Compare and contrast Enlightenment ideals with the ideals of Romanticism.
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The ideals of these two intellectual movements were very different from one another.
The Enlightenment thinkers believed very strongly in rationality and science. They believed that the natural world and even human behavior could be explained scientifically. They even felt that they could use the scientific method to improve human society.
By contrast, the Romantics rejected the whole idea of reason and science. They felt that a scientific worldview was cold and sterile. They felt that science and material progress would rob people of their humanity (this is, for example, one of the major themes of Frankenstein, by Mary Shelley). In place of reason, the Romantics exalted feelings and emotions. They felt that intuition and emotions were important sources of knowledge.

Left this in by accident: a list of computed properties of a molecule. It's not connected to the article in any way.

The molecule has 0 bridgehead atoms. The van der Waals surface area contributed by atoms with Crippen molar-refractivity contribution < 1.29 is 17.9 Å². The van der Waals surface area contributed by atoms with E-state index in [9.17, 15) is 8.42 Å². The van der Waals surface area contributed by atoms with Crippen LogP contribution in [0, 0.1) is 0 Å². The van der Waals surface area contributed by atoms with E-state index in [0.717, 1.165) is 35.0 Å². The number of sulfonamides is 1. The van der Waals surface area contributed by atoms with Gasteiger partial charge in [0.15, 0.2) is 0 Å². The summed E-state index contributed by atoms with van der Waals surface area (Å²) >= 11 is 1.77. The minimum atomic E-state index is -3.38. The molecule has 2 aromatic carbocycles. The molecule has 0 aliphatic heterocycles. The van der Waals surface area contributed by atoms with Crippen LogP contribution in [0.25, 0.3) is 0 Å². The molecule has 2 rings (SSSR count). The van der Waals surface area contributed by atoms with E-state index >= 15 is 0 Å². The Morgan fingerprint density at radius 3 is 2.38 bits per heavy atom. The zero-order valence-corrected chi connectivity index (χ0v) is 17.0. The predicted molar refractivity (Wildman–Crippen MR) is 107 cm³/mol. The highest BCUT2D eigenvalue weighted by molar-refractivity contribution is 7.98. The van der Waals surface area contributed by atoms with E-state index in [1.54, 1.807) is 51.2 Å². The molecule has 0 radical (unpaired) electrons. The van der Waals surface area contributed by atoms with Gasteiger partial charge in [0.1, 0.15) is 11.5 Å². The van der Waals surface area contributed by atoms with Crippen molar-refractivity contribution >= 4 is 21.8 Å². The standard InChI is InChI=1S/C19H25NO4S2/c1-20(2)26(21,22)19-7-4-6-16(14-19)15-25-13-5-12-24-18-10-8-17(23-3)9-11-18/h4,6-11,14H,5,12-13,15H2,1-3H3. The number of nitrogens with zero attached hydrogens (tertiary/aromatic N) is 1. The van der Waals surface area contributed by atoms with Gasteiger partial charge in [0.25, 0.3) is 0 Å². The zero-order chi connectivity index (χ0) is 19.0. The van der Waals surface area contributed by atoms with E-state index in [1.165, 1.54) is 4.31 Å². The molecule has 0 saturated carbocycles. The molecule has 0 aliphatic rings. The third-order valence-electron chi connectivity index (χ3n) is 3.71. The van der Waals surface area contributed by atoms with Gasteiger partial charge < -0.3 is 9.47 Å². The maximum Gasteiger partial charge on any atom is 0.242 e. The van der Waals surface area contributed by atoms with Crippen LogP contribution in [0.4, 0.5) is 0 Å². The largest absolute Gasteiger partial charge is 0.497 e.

Thus, the ideals of the Romantics and the thinkers of the Enlightenment were very much opposed to one another.
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